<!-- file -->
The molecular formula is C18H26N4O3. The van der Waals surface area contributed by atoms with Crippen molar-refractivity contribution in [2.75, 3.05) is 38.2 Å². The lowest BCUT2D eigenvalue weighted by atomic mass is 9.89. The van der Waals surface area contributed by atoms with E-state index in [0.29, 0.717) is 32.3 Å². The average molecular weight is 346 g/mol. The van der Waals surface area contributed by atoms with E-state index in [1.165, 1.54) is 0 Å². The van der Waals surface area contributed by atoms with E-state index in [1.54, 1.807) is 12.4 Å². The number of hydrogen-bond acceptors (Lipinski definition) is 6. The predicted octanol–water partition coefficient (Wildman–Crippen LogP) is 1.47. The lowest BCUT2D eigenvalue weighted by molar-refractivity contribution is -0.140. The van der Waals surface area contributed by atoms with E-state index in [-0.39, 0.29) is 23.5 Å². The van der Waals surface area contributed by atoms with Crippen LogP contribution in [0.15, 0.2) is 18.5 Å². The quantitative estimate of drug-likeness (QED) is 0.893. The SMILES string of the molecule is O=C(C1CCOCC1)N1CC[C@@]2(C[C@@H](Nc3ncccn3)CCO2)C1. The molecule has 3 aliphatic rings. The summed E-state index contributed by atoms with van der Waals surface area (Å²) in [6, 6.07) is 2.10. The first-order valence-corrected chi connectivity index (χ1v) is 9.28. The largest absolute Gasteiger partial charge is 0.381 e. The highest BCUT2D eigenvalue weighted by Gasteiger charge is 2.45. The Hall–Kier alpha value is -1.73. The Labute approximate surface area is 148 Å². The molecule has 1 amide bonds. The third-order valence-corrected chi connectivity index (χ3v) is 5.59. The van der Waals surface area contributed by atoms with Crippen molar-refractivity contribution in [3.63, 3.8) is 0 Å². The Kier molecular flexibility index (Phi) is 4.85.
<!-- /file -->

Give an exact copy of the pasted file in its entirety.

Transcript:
The molecular formula is C18H26N4O3. The van der Waals surface area contributed by atoms with Crippen molar-refractivity contribution in [2.75, 3.05) is 38.2 Å². The lowest BCUT2D eigenvalue weighted by atomic mass is 9.89. The van der Waals surface area contributed by atoms with E-state index in [0.29, 0.717) is 32.3 Å². The average molecular weight is 346 g/mol. The van der Waals surface area contributed by atoms with E-state index in [1.165, 1.54) is 0 Å². The van der Waals surface area contributed by atoms with E-state index in [1.54, 1.807) is 12.4 Å². The number of hydrogen-bond acceptors (Lipinski definition) is 6. The predicted octanol–water partition coefficient (Wildman–Crippen LogP) is 1.47. The lowest BCUT2D eigenvalue weighted by molar-refractivity contribution is -0.140. The van der Waals surface area contributed by atoms with E-state index in [-0.39, 0.29) is 23.5 Å². The van der Waals surface area contributed by atoms with Crippen LogP contribution in [0.15, 0.2) is 18.5 Å². The quantitative estimate of drug-likeness (QED) is 0.893. The SMILES string of the molecule is O=C(C1CCOCC1)N1CC[C@@]2(C[C@@H](Nc3ncccn3)CCO2)C1. The molecule has 3 aliphatic rings. The summed E-state index contributed by atoms with van der Waals surface area (Å²) in [6, 6.07) is 2.10. The first-order valence-corrected chi connectivity index (χ1v) is 9.28. The largest absolute Gasteiger partial charge is 0.381 e. The highest BCUT2D eigenvalue weighted by Gasteiger charge is 2.45. The Hall–Kier alpha value is -1.73. The Labute approximate surface area is 148 Å². The molecule has 1 amide bonds. The third-order valence-corrected chi connectivity index (χ3v) is 5.59. The van der Waals surface area contributed by atoms with Crippen molar-refractivity contribution in [3.63, 3.8) is 0 Å². The Kier molecular flexibility index (Phi) is 4.85.